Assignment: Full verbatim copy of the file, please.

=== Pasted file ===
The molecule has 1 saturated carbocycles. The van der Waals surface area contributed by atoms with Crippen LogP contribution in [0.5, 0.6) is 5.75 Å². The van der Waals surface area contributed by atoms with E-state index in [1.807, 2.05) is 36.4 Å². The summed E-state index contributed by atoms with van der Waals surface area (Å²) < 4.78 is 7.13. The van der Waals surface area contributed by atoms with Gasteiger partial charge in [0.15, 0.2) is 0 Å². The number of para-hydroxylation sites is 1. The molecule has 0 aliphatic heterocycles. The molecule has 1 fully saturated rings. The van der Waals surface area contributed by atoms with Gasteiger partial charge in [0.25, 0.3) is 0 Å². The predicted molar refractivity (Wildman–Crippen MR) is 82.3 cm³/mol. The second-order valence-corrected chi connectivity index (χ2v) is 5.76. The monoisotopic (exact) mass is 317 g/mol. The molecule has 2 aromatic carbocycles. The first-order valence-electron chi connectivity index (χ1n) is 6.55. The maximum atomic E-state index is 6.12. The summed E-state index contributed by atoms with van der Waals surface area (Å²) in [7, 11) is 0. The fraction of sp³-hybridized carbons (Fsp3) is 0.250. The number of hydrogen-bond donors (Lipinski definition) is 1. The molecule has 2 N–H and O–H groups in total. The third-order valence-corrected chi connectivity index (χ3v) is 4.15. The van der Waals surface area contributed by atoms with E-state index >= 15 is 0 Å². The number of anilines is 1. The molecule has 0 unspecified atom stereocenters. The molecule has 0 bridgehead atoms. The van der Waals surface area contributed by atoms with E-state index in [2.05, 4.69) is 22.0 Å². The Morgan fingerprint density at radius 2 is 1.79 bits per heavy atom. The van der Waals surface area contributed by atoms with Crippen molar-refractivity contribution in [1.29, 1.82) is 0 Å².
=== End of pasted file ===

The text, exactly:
The molecule has 1 saturated carbocycles. The van der Waals surface area contributed by atoms with Crippen LogP contribution in [0.5, 0.6) is 5.75 Å². The van der Waals surface area contributed by atoms with E-state index in [1.807, 2.05) is 36.4 Å². The summed E-state index contributed by atoms with van der Waals surface area (Å²) < 4.78 is 7.13. The van der Waals surface area contributed by atoms with Gasteiger partial charge in [0.15, 0.2) is 0 Å². The number of para-hydroxylation sites is 1. The molecule has 0 aliphatic heterocycles. The molecule has 1 fully saturated rings. The van der Waals surface area contributed by atoms with Gasteiger partial charge in [0.25, 0.3) is 0 Å². The predicted molar refractivity (Wildman–Crippen MR) is 82.3 cm³/mol. The second-order valence-corrected chi connectivity index (χ2v) is 5.76. The monoisotopic (exact) mass is 317 g/mol. The molecule has 2 aromatic carbocycles. The first-order valence-electron chi connectivity index (χ1n) is 6.55. The maximum atomic E-state index is 6.12. The summed E-state index contributed by atoms with van der Waals surface area (Å²) in [7, 11) is 0. The fraction of sp³-hybridized carbons (Fsp3) is 0.250. The number of hydrogen-bond donors (Lipinski definition) is 1. The molecule has 2 N–H and O–H groups in total. The third-order valence-corrected chi connectivity index (χ3v) is 4.15. The van der Waals surface area contributed by atoms with E-state index >= 15 is 0 Å². The number of anilines is 1. The molecule has 0 unspecified atom stereocenters. The molecule has 0 bridgehead atoms. The van der Waals surface area contributed by atoms with E-state index in [2.05, 4.69) is 22.0 Å². The Morgan fingerprint density at radius 2 is 1.79 bits per heavy atom. The van der Waals surface area contributed by atoms with Crippen molar-refractivity contribution in [1.29, 1.82) is 0 Å².